Clasic Airstreams as Art??
. just a tad off topic but cute
If you've driven on Interstate 4 between Plant City and Tampa recently,
you've probably noticed them. Eight silver travel trailers tilt eastward at
a roughly 20-degree angle, wheel sides forward, looking a bit like dominoes
caught in freeze-frame just as they begin to topple. Their wrinkled
aluminum skins reflect the sunlight, even on a recent overcast afternoon,
creating a diversion that is almost impossible to ignore among billboards
and traffic signs along a typically charmless stretch of highway 11 miles
west of the Polk County line.
Its creator has dubbed it Airstream Ranch, an homage to both Texas' Cadillac
Ranch and a popular brand of trailers he happens to sell at his nearby
recreational vehicle dealership.
"People get a big kick out of it," said Frank Bates, owner of Bates RV and
the designer of Airstream Ranch, which occupies a grassy plot a quarter-mile
west of his dealership fronting I-4's eastbound lanes. "They drive by and
see it and enjoy it. It's something to look at."
While Bates calls it art, Hillsborough County officials offer a less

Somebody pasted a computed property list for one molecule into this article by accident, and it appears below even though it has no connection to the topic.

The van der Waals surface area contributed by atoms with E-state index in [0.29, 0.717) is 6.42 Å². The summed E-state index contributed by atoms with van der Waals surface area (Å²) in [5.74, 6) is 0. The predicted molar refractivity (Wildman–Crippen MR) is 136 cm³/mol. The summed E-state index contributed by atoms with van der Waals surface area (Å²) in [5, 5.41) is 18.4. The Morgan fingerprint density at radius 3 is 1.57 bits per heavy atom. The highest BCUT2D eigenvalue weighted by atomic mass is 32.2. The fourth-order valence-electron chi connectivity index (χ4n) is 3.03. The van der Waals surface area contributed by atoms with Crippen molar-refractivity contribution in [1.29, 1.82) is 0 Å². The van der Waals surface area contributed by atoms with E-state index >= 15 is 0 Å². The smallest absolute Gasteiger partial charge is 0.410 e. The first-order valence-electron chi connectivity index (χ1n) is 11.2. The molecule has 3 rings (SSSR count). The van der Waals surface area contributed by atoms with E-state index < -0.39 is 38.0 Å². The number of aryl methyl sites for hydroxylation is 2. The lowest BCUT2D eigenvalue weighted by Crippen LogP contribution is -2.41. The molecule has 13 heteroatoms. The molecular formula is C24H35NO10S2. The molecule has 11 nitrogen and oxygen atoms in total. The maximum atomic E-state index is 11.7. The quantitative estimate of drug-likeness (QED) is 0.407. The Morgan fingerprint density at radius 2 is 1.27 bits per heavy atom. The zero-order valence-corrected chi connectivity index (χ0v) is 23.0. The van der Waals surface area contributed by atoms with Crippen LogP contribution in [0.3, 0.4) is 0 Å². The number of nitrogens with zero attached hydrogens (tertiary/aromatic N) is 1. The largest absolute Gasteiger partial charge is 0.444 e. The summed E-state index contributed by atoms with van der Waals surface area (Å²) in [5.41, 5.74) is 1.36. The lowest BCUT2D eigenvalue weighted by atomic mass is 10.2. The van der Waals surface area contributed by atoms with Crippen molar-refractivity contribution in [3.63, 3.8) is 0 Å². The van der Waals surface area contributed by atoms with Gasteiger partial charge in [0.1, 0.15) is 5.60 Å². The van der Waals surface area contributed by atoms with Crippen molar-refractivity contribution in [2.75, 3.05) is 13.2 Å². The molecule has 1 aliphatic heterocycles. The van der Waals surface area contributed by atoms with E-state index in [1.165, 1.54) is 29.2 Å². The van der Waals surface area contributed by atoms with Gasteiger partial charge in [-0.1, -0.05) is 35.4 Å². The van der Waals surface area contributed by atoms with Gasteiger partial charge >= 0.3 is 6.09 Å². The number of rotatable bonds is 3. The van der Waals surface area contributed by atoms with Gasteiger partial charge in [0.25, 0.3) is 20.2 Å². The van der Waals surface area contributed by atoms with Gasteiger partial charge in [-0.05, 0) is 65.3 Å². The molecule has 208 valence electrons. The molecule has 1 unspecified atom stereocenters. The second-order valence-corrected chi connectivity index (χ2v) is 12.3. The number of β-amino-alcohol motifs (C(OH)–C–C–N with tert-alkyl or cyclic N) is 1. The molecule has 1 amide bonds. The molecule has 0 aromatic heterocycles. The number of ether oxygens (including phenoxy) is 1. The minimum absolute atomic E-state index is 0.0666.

romantic description - code violation - and they want it removed. The county
has scheduled a hearing on the matter next Friday, and signs at the Bates RV
dealership reading "Save Airstream Ranch" direct customers to petitions
supporting the assemblage as "a historic Florida roadside attraction." Bates
said about 3,000 people have signed the petitions.
Bates envisioned Airstream Ranch last year, as Airstream Inc. was
celebrating its 75th year. A Texas native, Bates had long admired Cadillac
Ranch, an outdoor display of 10 partially buried Cadillacs in Amarillo,
Texas, devised by businessman Stanley Marsh III and erected by the art
collective The Ant Farm in 1974.
Though Bates originally wanted to install shiny, pristine Airstreams, as
2007 wound down he bought six trailers from a junkyard to go with two he
already owned. In early January, workers using a backhoe and a large crane
spent two days burying the trailers nose first, 6 to 8 feet deep. By the
time the third Airstream was planted, three news helicopters had arrived to
get aerial footage.
Bates, 52, had hoped to include an Airstream from each decade of the
company's existence. He settled for trailers dating from 1957 through 1994